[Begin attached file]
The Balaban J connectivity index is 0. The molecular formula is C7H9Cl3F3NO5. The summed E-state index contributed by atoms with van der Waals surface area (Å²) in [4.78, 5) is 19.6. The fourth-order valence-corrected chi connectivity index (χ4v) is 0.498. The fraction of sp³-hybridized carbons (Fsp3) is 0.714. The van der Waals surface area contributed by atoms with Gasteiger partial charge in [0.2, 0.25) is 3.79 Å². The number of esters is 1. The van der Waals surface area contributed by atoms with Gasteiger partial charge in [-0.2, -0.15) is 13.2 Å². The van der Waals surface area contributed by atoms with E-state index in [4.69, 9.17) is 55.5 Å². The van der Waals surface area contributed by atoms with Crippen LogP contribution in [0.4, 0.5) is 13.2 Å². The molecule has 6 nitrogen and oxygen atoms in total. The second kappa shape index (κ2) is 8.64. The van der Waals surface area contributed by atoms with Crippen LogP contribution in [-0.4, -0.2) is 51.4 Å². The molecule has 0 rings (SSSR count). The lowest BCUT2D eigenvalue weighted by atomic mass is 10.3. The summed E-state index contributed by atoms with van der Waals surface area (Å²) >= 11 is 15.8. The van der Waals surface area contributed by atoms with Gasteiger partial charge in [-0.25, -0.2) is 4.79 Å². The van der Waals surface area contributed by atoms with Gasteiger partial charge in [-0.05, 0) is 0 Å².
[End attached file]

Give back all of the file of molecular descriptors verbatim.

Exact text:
The Balaban J connectivity index is 0. The molecular formula is C7H9Cl3F3NO5. The summed E-state index contributed by atoms with van der Waals surface area (Å²) in [4.78, 5) is 19.6. The fourth-order valence-corrected chi connectivity index (χ4v) is 0.498. The fraction of sp³-hybridized carbons (Fsp3) is 0.714. The van der Waals surface area contributed by atoms with Gasteiger partial charge in [0.2, 0.25) is 3.79 Å². The number of esters is 1. The van der Waals surface area contributed by atoms with Gasteiger partial charge in [-0.2, -0.15) is 13.2 Å². The van der Waals surface area contributed by atoms with E-state index in [4.69, 9.17) is 55.5 Å². The van der Waals surface area contributed by atoms with Crippen LogP contribution in [0.4, 0.5) is 13.2 Å². The molecule has 6 nitrogen and oxygen atoms in total. The second kappa shape index (κ2) is 8.64. The van der Waals surface area contributed by atoms with Crippen LogP contribution in [-0.4, -0.2) is 51.4 Å². The molecule has 0 rings (SSSR count). The lowest BCUT2D eigenvalue weighted by atomic mass is 10.3. The summed E-state index contributed by atoms with van der Waals surface area (Å²) >= 11 is 15.8. The van der Waals surface area contributed by atoms with Gasteiger partial charge in [-0.25, -0.2) is 4.79 Å². The van der Waals surface area contributed by atoms with Gasteiger partial charge in [-0.05, 0) is 0 Å².